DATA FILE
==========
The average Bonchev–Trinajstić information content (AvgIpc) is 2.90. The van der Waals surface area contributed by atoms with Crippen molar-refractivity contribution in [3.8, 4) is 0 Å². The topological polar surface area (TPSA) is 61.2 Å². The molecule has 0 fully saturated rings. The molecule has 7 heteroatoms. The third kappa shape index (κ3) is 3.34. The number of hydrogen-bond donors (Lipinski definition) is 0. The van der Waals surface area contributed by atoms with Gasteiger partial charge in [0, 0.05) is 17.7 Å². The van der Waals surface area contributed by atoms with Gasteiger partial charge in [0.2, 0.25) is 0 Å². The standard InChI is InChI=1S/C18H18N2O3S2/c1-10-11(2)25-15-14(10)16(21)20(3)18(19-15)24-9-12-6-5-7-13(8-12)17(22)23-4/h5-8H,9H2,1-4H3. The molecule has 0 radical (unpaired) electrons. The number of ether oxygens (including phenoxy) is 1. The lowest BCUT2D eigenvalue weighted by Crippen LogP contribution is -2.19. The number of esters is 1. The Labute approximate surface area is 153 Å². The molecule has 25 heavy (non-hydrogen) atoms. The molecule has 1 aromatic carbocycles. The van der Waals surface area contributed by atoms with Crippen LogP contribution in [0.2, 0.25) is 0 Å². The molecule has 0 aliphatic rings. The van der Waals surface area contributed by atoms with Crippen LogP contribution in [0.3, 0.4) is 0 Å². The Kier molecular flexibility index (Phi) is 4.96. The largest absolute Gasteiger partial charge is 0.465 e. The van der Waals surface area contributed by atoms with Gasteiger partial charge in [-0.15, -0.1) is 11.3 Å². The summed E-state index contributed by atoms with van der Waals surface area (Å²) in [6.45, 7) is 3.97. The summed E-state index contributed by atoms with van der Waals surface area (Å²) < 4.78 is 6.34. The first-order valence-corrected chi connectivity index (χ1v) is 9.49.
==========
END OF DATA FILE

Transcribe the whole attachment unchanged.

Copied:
The average Bonchev–Trinajstić information content (AvgIpc) is 2.90. The van der Waals surface area contributed by atoms with Crippen molar-refractivity contribution in [3.8, 4) is 0 Å². The topological polar surface area (TPSA) is 61.2 Å². The molecule has 0 fully saturated rings. The molecule has 7 heteroatoms. The third kappa shape index (κ3) is 3.34. The number of hydrogen-bond donors (Lipinski definition) is 0. The van der Waals surface area contributed by atoms with Gasteiger partial charge in [0, 0.05) is 17.7 Å². The van der Waals surface area contributed by atoms with Gasteiger partial charge in [0.2, 0.25) is 0 Å². The standard InChI is InChI=1S/C18H18N2O3S2/c1-10-11(2)25-15-14(10)16(21)20(3)18(19-15)24-9-12-6-5-7-13(8-12)17(22)23-4/h5-8H,9H2,1-4H3. The molecule has 0 radical (unpaired) electrons. The number of ether oxygens (including phenoxy) is 1. The lowest BCUT2D eigenvalue weighted by Crippen LogP contribution is -2.19. The number of esters is 1. The Labute approximate surface area is 153 Å². The molecule has 25 heavy (non-hydrogen) atoms. The molecule has 1 aromatic carbocycles. The van der Waals surface area contributed by atoms with Crippen LogP contribution in [0.2, 0.25) is 0 Å². The molecule has 0 aliphatic rings. The van der Waals surface area contributed by atoms with Crippen LogP contribution in [0.3, 0.4) is 0 Å². The Kier molecular flexibility index (Phi) is 4.96. The largest absolute Gasteiger partial charge is 0.465 e. The van der Waals surface area contributed by atoms with Gasteiger partial charge in [-0.15, -0.1) is 11.3 Å². The summed E-state index contributed by atoms with van der Waals surface area (Å²) in [6.45, 7) is 3.97. The summed E-state index contributed by atoms with van der Waals surface area (Å²) < 4.78 is 6.34. The first-order valence-corrected chi connectivity index (χ1v) is 9.49.